Journey times ‘will continue to get worse’ without BusConnects
NTA chief executive to tell Oireachtas more must be done to maintain Dublin’s capacity
NTA chief executive Anne Graham and deputy chief executive Hugh Creegan at a briefing in November to unveil details of the BusConnects project. File photograph: Nick Bradshaw for The Irish Times
Anne Graham, chief executive of the NTA and Hugh Creegan, deputy chief executive are due to appear before the Oireachtas transport committee on Wednesday to discuss the BusConnects Core Bus Corridor Project.
Ms Graham will say that in the absence of BusConnects, “journey times will continue to get worse and commuters will spend more time travelling to and from work each day”.
BusConnects aims to overhaul the current bus system in the Dublin region by redesigning the network and building 16 core bus corridors and segregated cycle lanes into the city.
In her opening address to the committee, Ms Graham will say the BusConnects proposals will make commutes shorter and more reliable and will “therefore make Dublin a more attractive location for employers”.
“A well-functioning public transport system is a basic requirement for any metropolitan area that aspires to providing plenty of good employment opportunities for its people into the future,” her opening statement says.
“With bus, rail, and trams, Dublin boasts some really great services but if we are to maintain our capacity as a city, a region and a capital, to continue to attract the best jobs and the best employers, we will have to do more, and urgently.”
Ms Graham is also due to tell the committee that there are a “number of challenges” the NTA faces in trying to implement the 16 bus corridors.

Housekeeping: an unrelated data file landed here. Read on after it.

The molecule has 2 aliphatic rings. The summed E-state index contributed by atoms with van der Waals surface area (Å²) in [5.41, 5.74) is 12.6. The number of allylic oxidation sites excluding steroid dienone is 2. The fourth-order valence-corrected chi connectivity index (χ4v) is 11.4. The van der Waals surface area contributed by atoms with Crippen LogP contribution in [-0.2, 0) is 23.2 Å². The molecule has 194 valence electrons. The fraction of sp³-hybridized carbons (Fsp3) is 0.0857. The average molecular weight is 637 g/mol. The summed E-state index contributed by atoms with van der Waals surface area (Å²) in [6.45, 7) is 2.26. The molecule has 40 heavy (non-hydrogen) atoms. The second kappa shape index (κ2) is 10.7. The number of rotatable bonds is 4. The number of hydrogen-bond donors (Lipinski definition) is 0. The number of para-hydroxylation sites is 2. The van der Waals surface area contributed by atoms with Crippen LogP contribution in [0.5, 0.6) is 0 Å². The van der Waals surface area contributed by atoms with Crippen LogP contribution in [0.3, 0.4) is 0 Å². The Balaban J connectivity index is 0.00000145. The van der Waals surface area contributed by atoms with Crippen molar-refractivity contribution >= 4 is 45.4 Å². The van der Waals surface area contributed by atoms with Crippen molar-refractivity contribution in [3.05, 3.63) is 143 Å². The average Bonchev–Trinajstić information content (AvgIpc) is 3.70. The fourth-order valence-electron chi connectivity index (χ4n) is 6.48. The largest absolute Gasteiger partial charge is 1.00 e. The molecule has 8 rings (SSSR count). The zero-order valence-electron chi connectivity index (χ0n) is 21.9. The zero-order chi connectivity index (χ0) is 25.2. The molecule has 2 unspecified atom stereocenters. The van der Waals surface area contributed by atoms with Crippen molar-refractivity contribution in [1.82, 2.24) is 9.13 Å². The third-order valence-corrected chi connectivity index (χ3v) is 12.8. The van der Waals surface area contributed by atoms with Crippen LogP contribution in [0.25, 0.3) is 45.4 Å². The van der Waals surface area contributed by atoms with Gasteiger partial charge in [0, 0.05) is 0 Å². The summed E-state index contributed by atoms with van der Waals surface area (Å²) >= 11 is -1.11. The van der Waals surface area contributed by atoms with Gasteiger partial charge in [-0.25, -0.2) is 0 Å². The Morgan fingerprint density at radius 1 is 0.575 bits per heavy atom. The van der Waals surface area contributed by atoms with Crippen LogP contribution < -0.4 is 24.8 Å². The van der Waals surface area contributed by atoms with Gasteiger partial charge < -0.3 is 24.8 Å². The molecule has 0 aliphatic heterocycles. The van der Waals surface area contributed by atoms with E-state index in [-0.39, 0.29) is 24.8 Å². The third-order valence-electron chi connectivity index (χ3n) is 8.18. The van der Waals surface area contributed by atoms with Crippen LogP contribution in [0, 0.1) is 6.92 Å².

“Difficult decisions will have to be made and some locations will require more changes than others.” She is then expected to outline the impact on traffic movement, the acquisition of parts of front gardens, the reduction of on-street parking and the removal of trees.
Some 345 property owners have been informed they are set to lose part of their front gardens under the project along four of the corridors; Clongriffin (120 properties), Swords (110), Blanchardstown (100) and Lucan (15) to the city centre.
A further 1,000 property owners are expected to be notified from January and February in relation to the 12 other corridors.
These include Liffey Valley, Greenhills, Kimmage, Rathfarnham, Ballymun, Bray, UCD to Ballsbridge and Ringsend to the city centre as well as Clondalkin to Drimnagh, Tallaght to Terenure, Finglas to Phibsborough and Blackrock to Merrion.
Fine Gael TD Noel Rock, who is a member of the transport committee, said about 500 people have attended public meetings in relation to the bus corridors in Santry, Beaumont, Glasnevin and Finglas in recent weeks.
“The particular concern that I will be highlighting is the main road through Santry, the Swords Road, which they [the NTA] want to make a one-way road for cars, that’s a big concern for everybody that lives around there. It’s just not a realistic proposal,” the Dublin North-West TD told The Irish Times.
Mr Rock said there are “positives” within the BusConnects plan and added “there are compromises to be found”.